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Discussion Starter · #19 ·
There is no question that under some conditions, individual wires within wiring harnesses can become conduits for carrying fluids far from their original sources. Some Volkswagen models had problems with engine coolant slowly seeping through engine bay wiring and eventually contaminating the engine ECM in the passenger compartment, and in some cases making it as far as the tail lights.

The root cause ended up being a defect in the coolant level sensor in the pressurized engine coolant reservoir. The electrical connector to the sensor was well sealed, and when the sensor developed an internal fluid leak, the pressurized coolant leaked out of the sensor housing at the electrical contacts, into the sealed connector, into the wiring harness, and finally into the main body wiring harness. However, the fluid involved was engine coolant (50% water), and that is far more conductive than any mineral oil should be.

After some additional thought about the ability of ATF to cause electrical 'shorting' at ECM connectors, I remembered that WS fluid supposedly has some hygroscopic characteristics; I don't know if this is any different than any other type of ATF. Regardless, if WS ATF can absorb some moisture, and this moisture content can cause some low-level conductivity (and leakage current between closely-spaced connector pins), then ATF contamination at the ECM could cause problems with low-level signals, like the signals from the air-fuel and O2 sensors.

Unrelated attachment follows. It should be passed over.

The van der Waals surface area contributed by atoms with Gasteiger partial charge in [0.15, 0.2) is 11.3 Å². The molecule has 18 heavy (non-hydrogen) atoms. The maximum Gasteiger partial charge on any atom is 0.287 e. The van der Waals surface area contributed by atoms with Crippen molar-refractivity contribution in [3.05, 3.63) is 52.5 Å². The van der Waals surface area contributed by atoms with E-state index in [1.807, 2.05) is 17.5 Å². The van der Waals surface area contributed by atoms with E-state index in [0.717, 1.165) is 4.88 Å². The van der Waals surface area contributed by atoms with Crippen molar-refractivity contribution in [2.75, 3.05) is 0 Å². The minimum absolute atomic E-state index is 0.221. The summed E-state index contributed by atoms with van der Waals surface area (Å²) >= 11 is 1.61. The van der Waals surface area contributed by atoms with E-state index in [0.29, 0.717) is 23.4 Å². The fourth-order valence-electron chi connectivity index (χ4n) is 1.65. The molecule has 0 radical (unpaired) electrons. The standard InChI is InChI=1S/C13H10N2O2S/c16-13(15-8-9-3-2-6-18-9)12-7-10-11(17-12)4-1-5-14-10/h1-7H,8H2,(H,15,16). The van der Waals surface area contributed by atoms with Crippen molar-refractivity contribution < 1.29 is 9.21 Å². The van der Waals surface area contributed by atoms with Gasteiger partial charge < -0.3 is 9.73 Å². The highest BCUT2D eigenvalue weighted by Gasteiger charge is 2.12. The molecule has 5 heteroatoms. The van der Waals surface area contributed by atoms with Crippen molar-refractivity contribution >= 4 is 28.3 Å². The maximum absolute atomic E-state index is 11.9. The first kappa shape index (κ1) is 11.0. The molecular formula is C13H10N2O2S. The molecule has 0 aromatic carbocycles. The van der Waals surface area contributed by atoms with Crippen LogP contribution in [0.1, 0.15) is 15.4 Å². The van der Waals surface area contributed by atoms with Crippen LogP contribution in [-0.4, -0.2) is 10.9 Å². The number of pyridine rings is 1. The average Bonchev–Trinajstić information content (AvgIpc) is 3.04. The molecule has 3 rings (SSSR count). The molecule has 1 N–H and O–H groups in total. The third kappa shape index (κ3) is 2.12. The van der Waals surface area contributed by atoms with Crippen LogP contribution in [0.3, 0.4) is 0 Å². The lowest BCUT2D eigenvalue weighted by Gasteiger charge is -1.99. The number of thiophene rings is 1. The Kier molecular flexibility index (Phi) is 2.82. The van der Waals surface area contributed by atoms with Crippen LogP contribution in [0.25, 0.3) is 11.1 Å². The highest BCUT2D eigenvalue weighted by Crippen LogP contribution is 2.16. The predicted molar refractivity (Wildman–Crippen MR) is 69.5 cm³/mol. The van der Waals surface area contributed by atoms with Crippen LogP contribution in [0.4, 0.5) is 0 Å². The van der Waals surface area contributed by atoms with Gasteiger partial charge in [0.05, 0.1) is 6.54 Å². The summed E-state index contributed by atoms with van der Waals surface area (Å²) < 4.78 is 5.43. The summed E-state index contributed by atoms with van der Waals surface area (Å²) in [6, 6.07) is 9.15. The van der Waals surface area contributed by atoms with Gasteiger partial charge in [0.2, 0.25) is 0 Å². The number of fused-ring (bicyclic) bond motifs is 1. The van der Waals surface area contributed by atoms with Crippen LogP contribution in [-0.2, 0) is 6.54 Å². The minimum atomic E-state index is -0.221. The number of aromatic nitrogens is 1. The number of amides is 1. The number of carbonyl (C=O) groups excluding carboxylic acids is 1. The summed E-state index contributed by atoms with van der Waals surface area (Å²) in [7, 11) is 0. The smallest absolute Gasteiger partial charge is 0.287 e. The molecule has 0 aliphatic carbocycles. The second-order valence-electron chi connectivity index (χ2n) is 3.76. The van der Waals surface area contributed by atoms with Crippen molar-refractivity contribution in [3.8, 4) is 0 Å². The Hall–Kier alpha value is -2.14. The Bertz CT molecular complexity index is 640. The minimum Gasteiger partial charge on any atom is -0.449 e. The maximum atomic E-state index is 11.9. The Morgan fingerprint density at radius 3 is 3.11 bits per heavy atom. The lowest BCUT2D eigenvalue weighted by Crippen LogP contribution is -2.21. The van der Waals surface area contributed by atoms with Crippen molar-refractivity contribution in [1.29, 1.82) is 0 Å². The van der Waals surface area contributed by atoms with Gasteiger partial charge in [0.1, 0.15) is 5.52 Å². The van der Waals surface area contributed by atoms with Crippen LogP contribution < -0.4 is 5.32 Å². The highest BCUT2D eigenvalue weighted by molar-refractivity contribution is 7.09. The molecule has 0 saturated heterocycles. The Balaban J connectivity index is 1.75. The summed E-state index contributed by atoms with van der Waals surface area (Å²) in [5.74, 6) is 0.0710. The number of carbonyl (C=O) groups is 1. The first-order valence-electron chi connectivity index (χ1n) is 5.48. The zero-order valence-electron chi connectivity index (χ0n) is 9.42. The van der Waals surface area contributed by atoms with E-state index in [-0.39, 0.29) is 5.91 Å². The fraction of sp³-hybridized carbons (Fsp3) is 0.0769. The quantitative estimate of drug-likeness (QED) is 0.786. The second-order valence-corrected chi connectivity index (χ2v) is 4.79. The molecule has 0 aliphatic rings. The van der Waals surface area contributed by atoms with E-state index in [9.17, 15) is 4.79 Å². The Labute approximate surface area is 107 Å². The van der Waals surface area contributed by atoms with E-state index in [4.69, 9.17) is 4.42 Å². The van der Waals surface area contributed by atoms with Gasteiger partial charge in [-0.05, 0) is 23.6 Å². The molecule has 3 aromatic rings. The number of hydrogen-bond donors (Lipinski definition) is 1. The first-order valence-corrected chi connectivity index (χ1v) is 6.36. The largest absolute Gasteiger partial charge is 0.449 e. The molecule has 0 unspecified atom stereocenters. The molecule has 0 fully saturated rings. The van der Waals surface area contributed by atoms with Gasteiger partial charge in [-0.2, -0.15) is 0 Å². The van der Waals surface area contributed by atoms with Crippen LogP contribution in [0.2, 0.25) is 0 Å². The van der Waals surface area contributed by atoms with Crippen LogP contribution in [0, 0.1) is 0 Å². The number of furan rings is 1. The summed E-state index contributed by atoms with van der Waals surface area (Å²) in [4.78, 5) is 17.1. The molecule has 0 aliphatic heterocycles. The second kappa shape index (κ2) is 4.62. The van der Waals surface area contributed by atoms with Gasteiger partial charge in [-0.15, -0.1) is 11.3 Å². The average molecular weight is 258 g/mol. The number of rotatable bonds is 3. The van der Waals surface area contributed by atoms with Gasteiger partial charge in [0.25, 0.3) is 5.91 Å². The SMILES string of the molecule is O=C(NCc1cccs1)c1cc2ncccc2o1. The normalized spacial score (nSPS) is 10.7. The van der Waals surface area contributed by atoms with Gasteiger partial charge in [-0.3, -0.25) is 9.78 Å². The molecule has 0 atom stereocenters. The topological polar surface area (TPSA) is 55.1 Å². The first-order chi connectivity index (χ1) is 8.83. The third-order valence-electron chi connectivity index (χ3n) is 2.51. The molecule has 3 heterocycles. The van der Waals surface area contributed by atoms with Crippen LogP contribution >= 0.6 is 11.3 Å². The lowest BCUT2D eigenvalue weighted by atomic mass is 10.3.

Informative and hits all the gaps I had been wondering! I thought for sure there was no way in the tiny space that is a wire, that there was enough room for any fluid to pass through but after reading your reply and all the the others it sounds like there is some pretty empirical evidence in the matter. Unfortunately I might add lol

Love your thought at the end excellent observation. I feel like in the most critical of circumstances I could see that issue developing in such a minute, but problematic manner, in the way in which you describe but what are the odds!!

Appreciate you taking the time
 

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Oh my god if it matches my code of "82111-35C20" then I'll do whatever I have to for that harness!! I've sourced about every other thing I listed rather inexpensively for oem parts, except the harness and the ecu!

I have a lead on an ecu already so I wont heckle you for that but I haven't had much luck on a harness that isn't $1,800+ and I just don't have that kind of cash right now but I am up for working something out with ya so please let me know!

I took a look at the wiring at the ecu, and along the main engine harness last night and saw fluid only in connectors that were plugged into the ecu itself, yet there was a pool of fluid at the base of the main group of wires, like right at the bend where they turn upwards. Voltages were good at battery and connections were solid but I have had issues with slight fluctuations in the meter in the past so I'm usually pretty good about battery health! Although it's always worth a double check.

Thank you I appreciate your time!
well, this is disappointing, it looks like the part number is 82121-04490.